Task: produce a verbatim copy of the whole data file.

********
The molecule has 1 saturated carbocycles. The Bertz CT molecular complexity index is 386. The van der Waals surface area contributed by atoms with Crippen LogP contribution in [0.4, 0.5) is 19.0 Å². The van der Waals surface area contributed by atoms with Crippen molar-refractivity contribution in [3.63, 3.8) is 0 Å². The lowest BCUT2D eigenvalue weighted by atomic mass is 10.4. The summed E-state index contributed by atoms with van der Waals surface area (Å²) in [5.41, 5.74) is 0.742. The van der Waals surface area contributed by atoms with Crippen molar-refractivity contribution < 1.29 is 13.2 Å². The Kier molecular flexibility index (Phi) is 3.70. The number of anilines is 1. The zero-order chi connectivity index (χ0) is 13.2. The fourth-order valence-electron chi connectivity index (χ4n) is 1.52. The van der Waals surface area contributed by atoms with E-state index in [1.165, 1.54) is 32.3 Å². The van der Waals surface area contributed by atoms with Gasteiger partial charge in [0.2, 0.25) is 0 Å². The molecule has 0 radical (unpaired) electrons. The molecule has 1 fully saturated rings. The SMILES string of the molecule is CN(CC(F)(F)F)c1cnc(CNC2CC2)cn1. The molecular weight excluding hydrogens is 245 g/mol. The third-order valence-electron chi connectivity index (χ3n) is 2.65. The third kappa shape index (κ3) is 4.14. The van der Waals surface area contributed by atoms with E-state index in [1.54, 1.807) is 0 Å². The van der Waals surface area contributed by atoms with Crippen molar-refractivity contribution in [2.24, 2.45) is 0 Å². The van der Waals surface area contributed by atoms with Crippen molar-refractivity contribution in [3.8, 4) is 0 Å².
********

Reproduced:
The molecule has 1 saturated carbocycles. The Bertz CT molecular complexity index is 386. The van der Waals surface area contributed by atoms with Crippen LogP contribution in [0.4, 0.5) is 19.0 Å². The van der Waals surface area contributed by atoms with Crippen molar-refractivity contribution in [3.63, 3.8) is 0 Å². The lowest BCUT2D eigenvalue weighted by atomic mass is 10.4. The summed E-state index contributed by atoms with van der Waals surface area (Å²) in [5.41, 5.74) is 0.742. The van der Waals surface area contributed by atoms with Crippen molar-refractivity contribution < 1.29 is 13.2 Å². The Kier molecular flexibility index (Phi) is 3.70. The number of anilines is 1. The zero-order chi connectivity index (χ0) is 13.2. The fourth-order valence-electron chi connectivity index (χ4n) is 1.52. The van der Waals surface area contributed by atoms with E-state index in [1.165, 1.54) is 32.3 Å². The van der Waals surface area contributed by atoms with Gasteiger partial charge in [0.2, 0.25) is 0 Å². The molecule has 0 radical (unpaired) electrons. The molecule has 1 fully saturated rings. The SMILES string of the molecule is CN(CC(F)(F)F)c1cnc(CNC2CC2)cn1. The molecular weight excluding hydrogens is 245 g/mol. The third-order valence-electron chi connectivity index (χ3n) is 2.65. The third kappa shape index (κ3) is 4.14. The van der Waals surface area contributed by atoms with E-state index in [1.54, 1.807) is 0 Å². The van der Waals surface area contributed by atoms with Crippen molar-refractivity contribution in [2.24, 2.45) is 0 Å². The van der Waals surface area contributed by atoms with Crippen molar-refractivity contribution in [3.8, 4) is 0 Å².